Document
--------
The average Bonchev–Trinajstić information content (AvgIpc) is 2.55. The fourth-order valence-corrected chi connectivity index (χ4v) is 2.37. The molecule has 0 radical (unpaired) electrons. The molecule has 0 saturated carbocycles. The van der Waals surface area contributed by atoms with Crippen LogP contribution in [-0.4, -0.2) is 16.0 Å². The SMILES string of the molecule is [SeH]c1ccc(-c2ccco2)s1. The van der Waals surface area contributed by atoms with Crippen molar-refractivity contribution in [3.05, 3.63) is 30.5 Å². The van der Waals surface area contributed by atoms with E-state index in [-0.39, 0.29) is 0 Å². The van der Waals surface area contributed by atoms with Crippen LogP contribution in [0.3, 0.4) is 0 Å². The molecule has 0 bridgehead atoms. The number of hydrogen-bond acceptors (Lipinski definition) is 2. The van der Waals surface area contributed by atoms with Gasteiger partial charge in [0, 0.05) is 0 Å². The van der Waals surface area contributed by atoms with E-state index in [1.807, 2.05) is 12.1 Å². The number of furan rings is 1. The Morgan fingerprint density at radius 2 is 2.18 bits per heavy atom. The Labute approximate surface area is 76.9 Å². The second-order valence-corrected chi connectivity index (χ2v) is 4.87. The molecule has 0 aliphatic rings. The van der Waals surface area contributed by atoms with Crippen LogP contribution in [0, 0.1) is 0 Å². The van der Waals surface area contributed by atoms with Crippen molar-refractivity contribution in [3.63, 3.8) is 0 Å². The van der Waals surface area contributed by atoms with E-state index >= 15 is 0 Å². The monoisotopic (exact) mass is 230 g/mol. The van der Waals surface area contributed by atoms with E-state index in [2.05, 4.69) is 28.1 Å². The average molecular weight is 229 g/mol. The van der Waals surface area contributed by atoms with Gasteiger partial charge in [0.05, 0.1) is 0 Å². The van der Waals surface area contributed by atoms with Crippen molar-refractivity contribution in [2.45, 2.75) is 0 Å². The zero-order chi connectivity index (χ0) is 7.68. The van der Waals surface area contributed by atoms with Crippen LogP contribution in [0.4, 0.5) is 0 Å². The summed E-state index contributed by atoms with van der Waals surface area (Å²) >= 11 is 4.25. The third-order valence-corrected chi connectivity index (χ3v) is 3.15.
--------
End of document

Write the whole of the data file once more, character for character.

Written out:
The average Bonchev–Trinajstić information content (AvgIpc) is 2.55. The fourth-order valence-corrected chi connectivity index (χ4v) is 2.37. The molecule has 0 radical (unpaired) electrons. The molecule has 0 saturated carbocycles. The van der Waals surface area contributed by atoms with Crippen LogP contribution in [-0.4, -0.2) is 16.0 Å². The SMILES string of the molecule is [SeH]c1ccc(-c2ccco2)s1. The van der Waals surface area contributed by atoms with Crippen molar-refractivity contribution in [3.05, 3.63) is 30.5 Å². The van der Waals surface area contributed by atoms with E-state index in [-0.39, 0.29) is 0 Å². The van der Waals surface area contributed by atoms with Crippen LogP contribution in [0.3, 0.4) is 0 Å². The molecule has 0 bridgehead atoms. The number of hydrogen-bond acceptors (Lipinski definition) is 2. The van der Waals surface area contributed by atoms with Gasteiger partial charge in [0, 0.05) is 0 Å². The van der Waals surface area contributed by atoms with E-state index in [1.807, 2.05) is 12.1 Å². The number of furan rings is 1. The Morgan fingerprint density at radius 2 is 2.18 bits per heavy atom. The Labute approximate surface area is 76.9 Å². The second-order valence-corrected chi connectivity index (χ2v) is 4.87. The molecule has 0 aliphatic rings. The van der Waals surface area contributed by atoms with Crippen LogP contribution in [0, 0.1) is 0 Å². The van der Waals surface area contributed by atoms with Crippen molar-refractivity contribution in [3.63, 3.8) is 0 Å². The van der Waals surface area contributed by atoms with E-state index >= 15 is 0 Å². The monoisotopic (exact) mass is 230 g/mol. The van der Waals surface area contributed by atoms with E-state index in [2.05, 4.69) is 28.1 Å². The average molecular weight is 229 g/mol. The van der Waals surface area contributed by atoms with Gasteiger partial charge in [0.05, 0.1) is 0 Å². The van der Waals surface area contributed by atoms with Crippen molar-refractivity contribution in [2.45, 2.75) is 0 Å². The zero-order chi connectivity index (χ0) is 7.68. The van der Waals surface area contributed by atoms with Crippen LogP contribution in [0.4, 0.5) is 0 Å². The summed E-state index contributed by atoms with van der Waals surface area (Å²) >= 11 is 4.25. The third-order valence-corrected chi connectivity index (χ3v) is 3.15.